• @dtldarek Time to wear headphones for everything? – JAB Nov 18 '16 at 18:40

# Digital TV

Aside from the usual thing that no system designer will use a sampling rate that's unnecessarily high, because real humans simply can't hear over ~20kHz, and thus, building DACs and amplifiers for frequencies higher than that won't happen, DVB-T specifies this in ETSI TS 101 154, chapter 6, "Audio".

Olli has already given you an excellent, fact-and-spectrum based review on what gets really through on such codecs, so here's but a bit of standardization facts:

MPEG1/2 audio:

The audio sampling rate of primary sound services shall be 32 kHz, 44,1 kHz or 48 kHz. Sampling rates of 16 kHz, 22,05 kHz, 24 kHz, 32 kHz, 44,1 kHz or 48 kHz may be used for secondary sound services.

(note the decimal "," mark – that tells you a lot about the countries that were not part of the standardization)

As you probably know, for real-valued signals, the sampling rate must be more than twice the highest signal frequency to allow for perfect reconstruction – in other words, the maximum sampling rate of 48 kHz will yield a maximum audio frequency of 24 kHz.

AC-3, DTS Audio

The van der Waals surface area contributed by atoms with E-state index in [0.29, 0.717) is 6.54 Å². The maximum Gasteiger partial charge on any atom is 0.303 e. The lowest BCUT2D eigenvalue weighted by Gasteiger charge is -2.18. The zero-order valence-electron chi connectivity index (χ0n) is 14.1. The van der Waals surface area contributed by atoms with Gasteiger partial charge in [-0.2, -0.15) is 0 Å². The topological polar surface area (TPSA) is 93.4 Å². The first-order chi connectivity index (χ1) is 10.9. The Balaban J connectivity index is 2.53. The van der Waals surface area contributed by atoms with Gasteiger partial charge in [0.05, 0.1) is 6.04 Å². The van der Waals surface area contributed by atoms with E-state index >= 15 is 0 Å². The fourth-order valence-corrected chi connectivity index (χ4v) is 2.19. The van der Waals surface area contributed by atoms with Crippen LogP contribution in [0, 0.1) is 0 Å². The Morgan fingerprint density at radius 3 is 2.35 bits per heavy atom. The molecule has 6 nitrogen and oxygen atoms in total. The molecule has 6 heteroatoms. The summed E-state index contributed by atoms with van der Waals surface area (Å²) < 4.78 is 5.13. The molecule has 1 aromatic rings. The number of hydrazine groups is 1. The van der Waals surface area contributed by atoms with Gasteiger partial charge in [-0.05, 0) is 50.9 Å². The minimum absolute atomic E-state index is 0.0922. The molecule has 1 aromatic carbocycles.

Not really specified in the standard, but sampling rates > 96kHz are yet to be seen in the wild for these formats, generally.

In other words, maximum audio frequency according to these standards would be something like 48kHz, but I doubt that. You'll see the same 20kHz cut-off.

MPEG-4 AAC in all its relevant variants

There's only the MPEG4 profiles specified. But these are generally only compared to 44.1kS/s CD audio – so I guess, I'd expect a TV set to handle 44.1kS/s, 48kS/s, and everything else would be a bit of a hopeful thing, so broadcasters won't use it.

# Analog TV

You're joking, right? That's basically the same audio as FM broadcast radio.

NTSC and PAL systems (technically, PAL and NTSC are just Video/color specs, but they are always used in systems that also broadcast audio, so it's kinda OK to confuse the two) use what used to be called "F3E". That's simply frequency modulated audio.

For PAL systems, the overall FM frequency deviation is 50kHz, and for NTSC systems, it's 25 kHz, both with a preemphasis time-constant $\mu_\text{PAL}=50\text{ µs}$, $\mu_\text{NTSC}=75\text{ µs}$. Now, from this frequency deviation we can't really read the contained signal's bandwidth all that easily (we can whip out our Bessel table, and try to find the 1% bandwidth, but honestly, that won't yield any relevant results. Analog FM audio was never transmitted for maximum bandwidth, but for "let's compensate the modest mess FM receivers are", so any rule of thumb will be just as good). Rule of thumb says you don't get any more than 20kHz of audio bandwidth, and preemphasis (and de-emphasis) won't be nicely optimized to retain anything over let's say 75% of that, so you're happy if you ever get 16kHz of usable audio.

• "(note the decimal "," mark – that tells you a lot about the countries that were not part of the standardization)" I think it tells less than you think. They simply made the decision to use that notation instead of the US notation, it doesn't say a thing about the countries involved except some of them are likely European. – Mast Nov 18 '16 at 13:39